Taurasi lifts Mercury in finals seconds
PHOENIX — The matchup of the best two teams in the WNBA came down to the final seconds and Diana Taurasi got the win for the Phoenix Mercury.
The 11-year veteran, who on Friday signed a multi-year extension with her only WNBA club, hit a 20-footer with 2.9 seconds left and Brittney Griner blocked a last-second layup attempt by Minnesota’s Lindsay Whalen to lift the Mercury over the Lynx 82-80 on Saturday, snapping the Lynx’ 11-game winning streak.
"It was kind of a simple play," Taurasi said. "There wasn’t much time left, so it was kind of get the best shot and hopefully it went in. And today it did, so. There were a lot of plays that led up to that that really kept us in the game."
Mercury coach Sandy Brondello was more distinct.
"That’s why she is the best player in the world," Brondello said. "She responded tonight and made big plays when we needed them."
The win gave Phoenix (26-4) a 2-1/2-game lead over the Lynx going into the last week of the regular season. The Mercury need one win or a Minnesota loss to clinch home court advantage throughout the playoffs. With the two best records in the WNBA, the teams would meet in the Western Conference finals if they advanced out of the first round.
Phoenix won two of the first three meetings, but Minnesota beat Phoenix 75-67 on July 31 to end the Mercury’s franchise record 16-game winning streak.
"This was a playoff game," Griner said. "They made two runs at the beginning of the game, we weathered the storm, we kept coming back and then at the end, we pulled it off."
Candice Dupree made a driving layup with 25 seconds left to give Phoenix an 80-78 lead.
Minnesota’s Maya Moore tied it with a runner over Griner with 7.9 seconds remaining, setting up the final sequence.
"I just thought the last five minutes our offensive execution, the quality of shots wasn’t there, it was for them," Lynx coach Cheryl Reeves said. "Kind of unfortunate, we were right there, throughout most of the game had the lead, and then once they took the lead, you could see the bounce in their step went up. It was great game. They made the plays at the end and we didn’t."
Moore led all scorers with 30 points for Minnesota (24-7) while Taurasi added 24 for the Mercury.
"We played hard, we had a lot of great hustle and effort but didn’t execute in the second half like we usually do," Moore said. "But we still shot a great percentage."
Minnesota shot 48.5 percent but had started the game making 10-of-15.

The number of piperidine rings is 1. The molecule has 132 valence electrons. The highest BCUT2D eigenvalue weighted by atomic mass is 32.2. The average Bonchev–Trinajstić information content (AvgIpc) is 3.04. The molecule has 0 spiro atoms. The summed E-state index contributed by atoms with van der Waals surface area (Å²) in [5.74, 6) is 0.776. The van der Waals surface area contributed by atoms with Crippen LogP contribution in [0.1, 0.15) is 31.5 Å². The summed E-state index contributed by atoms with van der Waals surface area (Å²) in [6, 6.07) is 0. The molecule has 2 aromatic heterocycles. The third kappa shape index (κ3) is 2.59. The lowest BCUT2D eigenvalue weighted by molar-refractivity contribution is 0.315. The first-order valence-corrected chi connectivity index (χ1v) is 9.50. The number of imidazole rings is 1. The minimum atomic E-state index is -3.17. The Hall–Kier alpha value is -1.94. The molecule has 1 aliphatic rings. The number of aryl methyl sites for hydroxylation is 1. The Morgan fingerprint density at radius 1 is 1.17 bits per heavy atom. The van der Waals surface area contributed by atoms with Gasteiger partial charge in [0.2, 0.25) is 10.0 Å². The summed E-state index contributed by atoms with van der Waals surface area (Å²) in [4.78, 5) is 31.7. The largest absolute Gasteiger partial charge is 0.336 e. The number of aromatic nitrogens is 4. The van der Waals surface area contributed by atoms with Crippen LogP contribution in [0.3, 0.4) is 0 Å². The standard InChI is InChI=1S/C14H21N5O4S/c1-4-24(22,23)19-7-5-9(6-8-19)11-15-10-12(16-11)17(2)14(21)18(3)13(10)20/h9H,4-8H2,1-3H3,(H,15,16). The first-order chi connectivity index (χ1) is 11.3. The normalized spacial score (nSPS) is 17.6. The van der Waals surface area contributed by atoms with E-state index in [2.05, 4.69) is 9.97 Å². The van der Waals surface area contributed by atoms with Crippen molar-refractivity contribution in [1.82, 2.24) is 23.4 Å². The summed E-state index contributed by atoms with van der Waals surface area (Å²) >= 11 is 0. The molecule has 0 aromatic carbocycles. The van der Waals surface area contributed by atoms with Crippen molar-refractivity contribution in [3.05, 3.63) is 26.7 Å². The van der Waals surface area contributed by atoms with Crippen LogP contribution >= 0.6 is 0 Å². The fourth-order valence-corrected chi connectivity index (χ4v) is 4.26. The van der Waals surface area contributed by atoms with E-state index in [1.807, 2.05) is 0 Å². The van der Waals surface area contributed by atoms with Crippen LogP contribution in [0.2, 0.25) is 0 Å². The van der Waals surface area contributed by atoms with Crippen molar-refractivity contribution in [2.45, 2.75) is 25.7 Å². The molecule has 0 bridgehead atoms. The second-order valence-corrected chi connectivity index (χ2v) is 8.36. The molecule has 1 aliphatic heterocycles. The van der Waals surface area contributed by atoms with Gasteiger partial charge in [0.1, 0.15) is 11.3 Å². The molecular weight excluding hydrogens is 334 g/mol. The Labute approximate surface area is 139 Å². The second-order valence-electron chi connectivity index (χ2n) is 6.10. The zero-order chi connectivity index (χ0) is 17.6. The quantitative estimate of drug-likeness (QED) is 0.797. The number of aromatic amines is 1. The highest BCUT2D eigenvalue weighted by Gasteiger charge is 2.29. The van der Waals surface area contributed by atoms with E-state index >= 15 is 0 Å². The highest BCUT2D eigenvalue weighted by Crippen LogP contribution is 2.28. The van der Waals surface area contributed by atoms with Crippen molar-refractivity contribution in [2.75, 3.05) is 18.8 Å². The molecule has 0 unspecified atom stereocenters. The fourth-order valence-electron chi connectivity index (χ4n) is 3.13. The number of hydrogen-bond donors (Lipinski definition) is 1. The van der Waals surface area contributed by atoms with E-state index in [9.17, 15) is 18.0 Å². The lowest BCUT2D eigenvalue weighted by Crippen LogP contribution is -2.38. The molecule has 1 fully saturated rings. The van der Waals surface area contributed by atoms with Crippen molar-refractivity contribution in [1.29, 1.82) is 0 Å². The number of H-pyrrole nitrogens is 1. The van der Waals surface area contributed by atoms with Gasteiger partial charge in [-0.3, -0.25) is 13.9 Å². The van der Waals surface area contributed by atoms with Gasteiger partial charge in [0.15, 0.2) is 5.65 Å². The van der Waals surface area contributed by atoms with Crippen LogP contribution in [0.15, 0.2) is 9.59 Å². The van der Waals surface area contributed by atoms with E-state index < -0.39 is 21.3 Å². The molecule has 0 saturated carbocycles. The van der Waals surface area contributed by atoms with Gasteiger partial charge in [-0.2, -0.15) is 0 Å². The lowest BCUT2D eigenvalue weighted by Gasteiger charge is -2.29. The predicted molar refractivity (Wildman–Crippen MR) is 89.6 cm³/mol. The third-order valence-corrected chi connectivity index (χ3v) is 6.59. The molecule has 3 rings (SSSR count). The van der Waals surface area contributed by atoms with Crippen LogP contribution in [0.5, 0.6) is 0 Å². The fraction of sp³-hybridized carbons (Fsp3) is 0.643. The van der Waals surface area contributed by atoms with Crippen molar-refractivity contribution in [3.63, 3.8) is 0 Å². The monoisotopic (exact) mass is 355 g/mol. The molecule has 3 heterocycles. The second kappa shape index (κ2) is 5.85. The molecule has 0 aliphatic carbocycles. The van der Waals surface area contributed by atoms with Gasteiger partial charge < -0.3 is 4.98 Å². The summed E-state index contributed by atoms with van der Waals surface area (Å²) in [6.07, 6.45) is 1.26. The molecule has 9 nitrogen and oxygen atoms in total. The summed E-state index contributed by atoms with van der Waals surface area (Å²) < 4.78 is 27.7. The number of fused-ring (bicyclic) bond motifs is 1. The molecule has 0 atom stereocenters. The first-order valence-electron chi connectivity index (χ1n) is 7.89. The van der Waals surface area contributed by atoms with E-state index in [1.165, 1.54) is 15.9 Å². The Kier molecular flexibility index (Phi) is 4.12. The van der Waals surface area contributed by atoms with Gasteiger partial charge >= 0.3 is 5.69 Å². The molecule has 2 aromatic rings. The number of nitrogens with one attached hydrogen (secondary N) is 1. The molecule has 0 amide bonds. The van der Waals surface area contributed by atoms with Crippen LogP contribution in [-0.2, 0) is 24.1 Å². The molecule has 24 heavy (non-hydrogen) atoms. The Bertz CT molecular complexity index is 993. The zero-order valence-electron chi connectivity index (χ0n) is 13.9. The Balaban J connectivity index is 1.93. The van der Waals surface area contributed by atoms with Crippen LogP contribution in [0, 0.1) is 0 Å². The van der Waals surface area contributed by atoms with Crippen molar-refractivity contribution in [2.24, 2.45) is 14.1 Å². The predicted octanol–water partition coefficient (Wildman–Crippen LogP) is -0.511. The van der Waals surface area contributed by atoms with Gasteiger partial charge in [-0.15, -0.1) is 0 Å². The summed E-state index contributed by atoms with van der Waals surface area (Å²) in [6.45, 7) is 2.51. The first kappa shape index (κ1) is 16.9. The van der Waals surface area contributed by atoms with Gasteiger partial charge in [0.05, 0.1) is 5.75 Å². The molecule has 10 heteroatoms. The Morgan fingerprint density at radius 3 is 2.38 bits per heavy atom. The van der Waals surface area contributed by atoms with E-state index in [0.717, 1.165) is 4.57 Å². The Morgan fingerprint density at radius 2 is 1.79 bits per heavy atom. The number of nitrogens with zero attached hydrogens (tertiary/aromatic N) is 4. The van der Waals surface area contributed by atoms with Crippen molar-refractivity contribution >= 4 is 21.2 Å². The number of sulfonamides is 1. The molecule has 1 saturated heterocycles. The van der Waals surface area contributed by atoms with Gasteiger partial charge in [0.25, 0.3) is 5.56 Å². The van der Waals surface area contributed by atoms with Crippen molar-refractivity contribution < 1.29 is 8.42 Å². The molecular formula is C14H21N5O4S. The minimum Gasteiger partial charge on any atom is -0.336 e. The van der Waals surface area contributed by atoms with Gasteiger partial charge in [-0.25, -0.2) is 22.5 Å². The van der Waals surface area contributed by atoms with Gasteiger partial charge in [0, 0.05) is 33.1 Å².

The Lynx had one last chance with Whalen streaking around the perimeter to the basket, looking for an open player. She tried a layup that was easily blocked by Griner, the new WNBA single-season block record holder.
"That’s a play we have run for (Whalen) for years," said Reeves. "It’s one of those things that when it doesn’t work you wish you had gone to a different play. But it’s a play that has been successful for us. Obviously Griner made a big play."
Seimone Augustus tried a jumper at the buzzer that went in and out.
Griner said her 119th block of the season is her new favorite.
"That block goes straight to the top, No. 1," said Griner, who had 19 points, 11 rebounds and two blocks.
DeWanna Bonner, charged with guarding Moore, the league’s leading scorer, added 16 points and seven rebounds for Phoenix.
Minnesota had won 11 straight — the second longest win streak in franchise history. Phoenix is 20-1 in its last 21 games with the lone loss coming to the Lynx.
Phoenix took the lead with 4:15 left when Griner set a pick on Lindsay Whalen, clearing the way for a Taurasi jumper. After Janel McCarville missed a 3-pointer, Taurasi led the break and hit another 17-footer.
However, Augustus answered back with a pair of baskets to give Minnesota a 78-77 lead with 2:25 left.
Minnesota led 64-61 going into the final period.
In the third quarter, things got testy when Taurasi shoved Moore for the first of three fouls she picked up in the period. Janel McCarville bumped Taurasi, leading the two of them to a standoff but the officials quickly jumped in and no additional fouls were called.